When I was younger, there were certain newspapers I really admired - I just thought their reporting was a level above all the rest. Plus, because I couldn't understand the stock market at all, I thought the Wall Street Journal was somehow a smarter newspaper than all the rest. The creme de la creme.
It might be still in some respects. I'm no financial whiz. My opinion of this recent article is that it's creme de la crap.
Honestly - (and please don't paste links to all my typos - I know I have them, but I'm not writing for the WSJ, besides, it's the lack of facts I'm quibbling with) one sentence has left out basic info like where the Galaxy stand - "and sitting in place in the Western division of MLS". Er, that's what place again?
The whole premise of the article is that Beckham's injury is financially devastating to the Galaxy and MLS, but try to find a solid fact behind it. Here are a couple I could throw at you. To date this year, the best-selling sports jersey in the world is David Beckham's Galaxy jersey. MLS is averaging more folk in the stands than any year except the debut year.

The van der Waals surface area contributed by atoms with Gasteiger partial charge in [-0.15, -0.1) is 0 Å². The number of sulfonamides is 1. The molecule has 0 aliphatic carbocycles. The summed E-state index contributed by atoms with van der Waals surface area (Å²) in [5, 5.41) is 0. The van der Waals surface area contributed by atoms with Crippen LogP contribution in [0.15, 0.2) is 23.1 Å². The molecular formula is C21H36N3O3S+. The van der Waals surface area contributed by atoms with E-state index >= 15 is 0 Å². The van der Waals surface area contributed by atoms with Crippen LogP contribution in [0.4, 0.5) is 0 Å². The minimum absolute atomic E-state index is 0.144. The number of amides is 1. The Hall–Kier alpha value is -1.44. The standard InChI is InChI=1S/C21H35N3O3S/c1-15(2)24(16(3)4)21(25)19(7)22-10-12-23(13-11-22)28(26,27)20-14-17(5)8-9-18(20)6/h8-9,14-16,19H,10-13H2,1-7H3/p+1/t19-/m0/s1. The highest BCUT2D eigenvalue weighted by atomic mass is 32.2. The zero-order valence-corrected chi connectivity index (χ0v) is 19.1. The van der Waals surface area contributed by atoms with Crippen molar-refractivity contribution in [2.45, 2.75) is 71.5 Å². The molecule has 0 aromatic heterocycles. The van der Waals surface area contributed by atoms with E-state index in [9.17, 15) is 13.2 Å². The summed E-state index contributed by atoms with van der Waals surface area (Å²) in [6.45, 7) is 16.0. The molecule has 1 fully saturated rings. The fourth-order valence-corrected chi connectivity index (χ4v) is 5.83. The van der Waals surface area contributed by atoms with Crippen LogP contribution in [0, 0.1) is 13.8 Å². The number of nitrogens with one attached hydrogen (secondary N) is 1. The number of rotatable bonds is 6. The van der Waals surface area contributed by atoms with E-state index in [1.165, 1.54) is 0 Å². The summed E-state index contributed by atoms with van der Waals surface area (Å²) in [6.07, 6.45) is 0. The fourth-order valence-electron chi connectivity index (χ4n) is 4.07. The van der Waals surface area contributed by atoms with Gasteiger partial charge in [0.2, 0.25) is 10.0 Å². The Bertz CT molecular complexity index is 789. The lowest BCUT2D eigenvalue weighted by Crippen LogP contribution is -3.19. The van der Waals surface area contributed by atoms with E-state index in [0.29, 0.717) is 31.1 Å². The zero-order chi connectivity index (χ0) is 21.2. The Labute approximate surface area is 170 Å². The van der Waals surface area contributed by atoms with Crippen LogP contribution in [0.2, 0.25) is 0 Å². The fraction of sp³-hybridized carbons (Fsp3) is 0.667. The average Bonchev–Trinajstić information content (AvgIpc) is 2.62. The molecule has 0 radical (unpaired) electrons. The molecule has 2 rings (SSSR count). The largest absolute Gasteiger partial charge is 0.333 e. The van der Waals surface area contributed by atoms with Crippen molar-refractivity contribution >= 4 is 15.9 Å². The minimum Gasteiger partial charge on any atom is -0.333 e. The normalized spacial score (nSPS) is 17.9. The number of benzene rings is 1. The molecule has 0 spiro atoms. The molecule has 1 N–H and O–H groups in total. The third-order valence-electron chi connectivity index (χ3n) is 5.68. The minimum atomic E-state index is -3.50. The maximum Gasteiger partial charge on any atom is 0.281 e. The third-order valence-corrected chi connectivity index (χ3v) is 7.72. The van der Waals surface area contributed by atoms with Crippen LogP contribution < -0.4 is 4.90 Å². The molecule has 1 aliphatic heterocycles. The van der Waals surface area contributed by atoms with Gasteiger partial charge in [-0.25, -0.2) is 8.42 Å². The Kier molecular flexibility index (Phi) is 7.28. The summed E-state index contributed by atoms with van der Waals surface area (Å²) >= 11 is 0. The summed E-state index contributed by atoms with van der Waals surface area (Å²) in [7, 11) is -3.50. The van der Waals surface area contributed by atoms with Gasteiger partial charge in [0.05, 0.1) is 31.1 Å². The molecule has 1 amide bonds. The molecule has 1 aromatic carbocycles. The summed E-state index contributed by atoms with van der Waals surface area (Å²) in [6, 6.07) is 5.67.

The author has a lot of dire assumptions, but no mention of a single MLS club that has issued refunds for "Beckham games" There have been record attendances on those dates anyway.
Carlos Bocanegra went to England three years ago, and this writer acts like it just happened. Even Clint Dempsey went abroad before Beckham ever got to MLS, so it's not like tons of players have been deserting since he arrived. There's no mention of Juan Pablo Angel as a marquee player, either, and he's having a great year.
I'm not saying that MLS couldn't have made even more money if Beckham was playing, but there have been articles that make it clear that the Galaxy ownership have already made their money back. It's hard to muster any panic at the financial loss of some excess profit.
I couldn't find one monetary or statistical fact in the article to back up the author's premise. Isn't WSJ supposed to be all about info like that?